NBC’s new show “Awake” has a unique overarching hook: Detective Michael Britten (Jason Isaacs) has just been in a car accident with his wife and son where only one of them survived. The question is, which one?
Michael is living in two separate realities – one where his wife Hannah is alive and one where his son Rex is – and he can’t tell which one is a dream and which one is real life. To differentiate the realities, the scenes are colored differently so the audience can tell them apart. Scenes with Hannah are colored normally while scenes with Rex appear grayer; could this be a potential clue?
If not for this concept, “Awake” would just be a standard cop drama, as Michael solves a different crime in each reality. Though different, the details of the crimes in each reality are connected and help him solve the cases.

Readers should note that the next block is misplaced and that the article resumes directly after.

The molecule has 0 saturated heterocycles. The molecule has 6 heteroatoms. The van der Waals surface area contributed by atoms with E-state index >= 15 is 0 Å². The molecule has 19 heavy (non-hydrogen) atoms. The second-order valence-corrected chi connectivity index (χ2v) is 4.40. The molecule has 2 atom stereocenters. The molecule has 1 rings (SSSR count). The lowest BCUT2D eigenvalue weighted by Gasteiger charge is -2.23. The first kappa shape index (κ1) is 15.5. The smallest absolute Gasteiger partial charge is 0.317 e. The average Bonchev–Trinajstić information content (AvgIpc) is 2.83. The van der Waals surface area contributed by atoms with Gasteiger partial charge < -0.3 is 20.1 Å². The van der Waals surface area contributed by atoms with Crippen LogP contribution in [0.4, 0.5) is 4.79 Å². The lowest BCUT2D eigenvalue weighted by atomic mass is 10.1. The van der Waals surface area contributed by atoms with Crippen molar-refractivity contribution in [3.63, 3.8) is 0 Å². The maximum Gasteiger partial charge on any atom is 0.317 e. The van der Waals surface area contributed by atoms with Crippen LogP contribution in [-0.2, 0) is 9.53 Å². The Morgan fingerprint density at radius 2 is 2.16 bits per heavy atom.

The cop portion of the show, however, takes a backseat to the drama unfolding around Michael’s perceived medical condition. Each of his therapists – one confrontational, the other kind and supportive – insists that their reality is the real one. They also both tell him that on the night of the accident his blood alcohol level was elevated, yet Michael insists that he wasn’t drinking that night, leaving the audience to question what really happened.
It is refreshing to see Isaacs, best known for his role as Lucius Malfoy in the Harry Potter series, portraying someone that differs from the bad-guy archetype. He is fantastic as a man coping with grief and trying to live his life amidst his mysterious situation. Wilmer Valderrama (best known as Fez on “That ‘70s Show”) also shows up as Michael’s new partner in one reality.
“Awake” poses many interesting questions, but one of them, perhaps the most difficult to answer, is directed toward the audience. Who would you choose to live: spouse or child? Michael tells his therapist that he refuses to choose and that he’ll live in each world for as long as his mind can sustain it. Hopefully, “Awake” can sustain this concept too.
The pilot episode is available on Hulu and the series airs Thursday nights at 10 p.m. on NBC.